Tapestries are totally slept on. (As an elder millenial–did I use that slang correctly?) For less than the cost of most simple picture frames, you can buy a tapestry AND build a quick and easy DIY tapestry frame. Ready to do it?
Want to jump to the section you need? Here are the steps:
- Measure the tapestry and your space
- Cut your wood to size
- Stain or paint your wood
- Assemble your frame
- Staple your tapestry to the frame
- Hang your tapestry frame
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Supplies for your DIY Tapestry Frame
Need more details on the best tools & supplies for your projects? Check my Incomplete List of the Best Tools & Supplies for DIYers. It includes ONLY tools & supplies that I’ve personally used and recommend, plus some honest notes about each product and what you really need (and don’t need).
- A tapestry–here are all of my favorites that you can get from Amazon!
- 1 x 2in furring strip board (You don’t need to use this EXACT size, but it’s the cheapest for sure!)
- Flat corner braces
- Wood stain
- Staple gun and 1/4 inch staples
- Finish nails and a hammer
- OR wood screws and a drill
- Circular saw or jigsaw (optional)
- D-ring picture hangers (optional)
Step 1: Measure the Tapestry and Your Space
The cool thing is that you can totally customize the size and shape you want. You can get a LARGE tapestry and make the frame as large as possible–or, you can create the frame whatever size you want to make a specific shape for your tapestry.
Step 2: Cut Your Wood to Size
Once you know how large you want your framed tapestry to be, go to your nearest Lowe’s or Home Depot and get 1 in. x 2 in. x 6 or 8 ft furring strips. If you’re making a smaller frame, you take your measurements and have the employees make the cuts for you.
Step 3: Stain or Paint your Wood
Normally, I suggest sanding your wood, using pre-stain conditioner, and then staining your wood.
And sanding would surely still be a good idea. However, I skipped all of that and went right to staining. These boards are so thin that I don’t think it’s noticeable.
Well, actually, I can see a difference without the pre-stain. But it just doesn’t really make much of a difference for this project.
I also didn’t stain the back of my frame. This truly is the definition of a quick and easy project–no need to be super particular or worried about every detail. It’s pretty foolproof.
Step 4: Assemble Your Tapestry Frame
Once the stain was dry, I flipped over my wood pieces and arranged them in the rectangle I wanted. Then, I held one of the flat corner braces on, and drilled the screws in.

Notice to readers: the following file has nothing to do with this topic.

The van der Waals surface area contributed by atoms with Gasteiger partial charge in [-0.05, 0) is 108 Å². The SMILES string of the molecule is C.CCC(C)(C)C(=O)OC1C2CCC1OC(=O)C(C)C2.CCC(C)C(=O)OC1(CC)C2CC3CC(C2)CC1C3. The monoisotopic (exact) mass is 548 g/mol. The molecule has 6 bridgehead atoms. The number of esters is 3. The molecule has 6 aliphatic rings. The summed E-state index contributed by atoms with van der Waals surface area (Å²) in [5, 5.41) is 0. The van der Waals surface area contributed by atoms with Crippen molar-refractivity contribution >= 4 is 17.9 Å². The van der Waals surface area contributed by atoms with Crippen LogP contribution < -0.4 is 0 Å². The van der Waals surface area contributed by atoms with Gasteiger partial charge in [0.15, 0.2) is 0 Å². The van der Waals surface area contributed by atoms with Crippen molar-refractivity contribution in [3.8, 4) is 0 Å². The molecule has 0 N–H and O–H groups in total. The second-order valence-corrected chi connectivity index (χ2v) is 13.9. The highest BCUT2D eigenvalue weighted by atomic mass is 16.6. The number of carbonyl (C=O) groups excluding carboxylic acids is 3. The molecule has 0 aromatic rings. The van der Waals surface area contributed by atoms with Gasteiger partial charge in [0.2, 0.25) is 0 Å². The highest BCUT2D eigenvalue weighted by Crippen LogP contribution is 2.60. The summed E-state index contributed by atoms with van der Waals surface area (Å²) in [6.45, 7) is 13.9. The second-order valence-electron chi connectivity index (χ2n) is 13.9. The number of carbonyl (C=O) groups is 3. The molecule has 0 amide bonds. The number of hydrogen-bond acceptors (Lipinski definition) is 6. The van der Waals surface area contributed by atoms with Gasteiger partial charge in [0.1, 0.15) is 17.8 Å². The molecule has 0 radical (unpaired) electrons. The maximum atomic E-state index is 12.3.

No clamps, no measuring, no level. FOOLPROOF.
For a little extra security, you could use one wood screw in each corner. I definitely think this would be a quick and easy step that would make a difference.
I did that to all four corners, and…. magic. The frame was done!
Step 5: Staple Your Tapestry to Your Frame
With your frame still front-down, lay your tapestry face-down on top of it.
Make sure it’s sitting the way you want it to, and then use your staple gun and start stapling!
Make sure you pull each side pretty dang tight–this is what makes it look finished in the end.
If Your Tapestry is Bigger Than Your Frame
Now, I made my frame slightly smaller than my tapestry because of the location I was hanging it.
If you’re doing the same thing, DON’T worry about making your tapestry fit the first time around. Just staple the whole way around your frame, making sure the tapestry is tight.
THEN, go back around your frame, rolling the excess edges over and stapling.
Step 6: Hang Your Tapestry Frame
There are a few ways to do this–I chose an EXTREMELY simple way.
I used ONE anchor, and then nailed each corner to my wall.
This frame with the tapestry is NOT heavy. The only reason I used an anchor at all is because the plaster in my house is the worst. I’ve had a TON of trouble installing things if they aren’t attached to a stud–it’s like the plaster just crumbles.
It’s very possible that you could just use nails to hang yours, especially if you’re not comfortable using wall anchors.
Alternative Methods to Hang Your Tapestry Frame
You could be a little bit crazy like me, and nail your tapestry straight to the wall. If you do, make sure your nails are longer than your frame. I also suggest finish nails, which don’t have a flat head.
However, you could also use D-ring picture hangers so that your nails don’t go through your frame.
Show Off Your Tapestry Frame
You could potentially start and finish this project in the next 24 hours. If and when you do, show me! I LOVE seeing when people do my projects. Find me on Instagram or in the Facebook group and send me a picture!
PS, if you’re on TikTok–let’s be friends!
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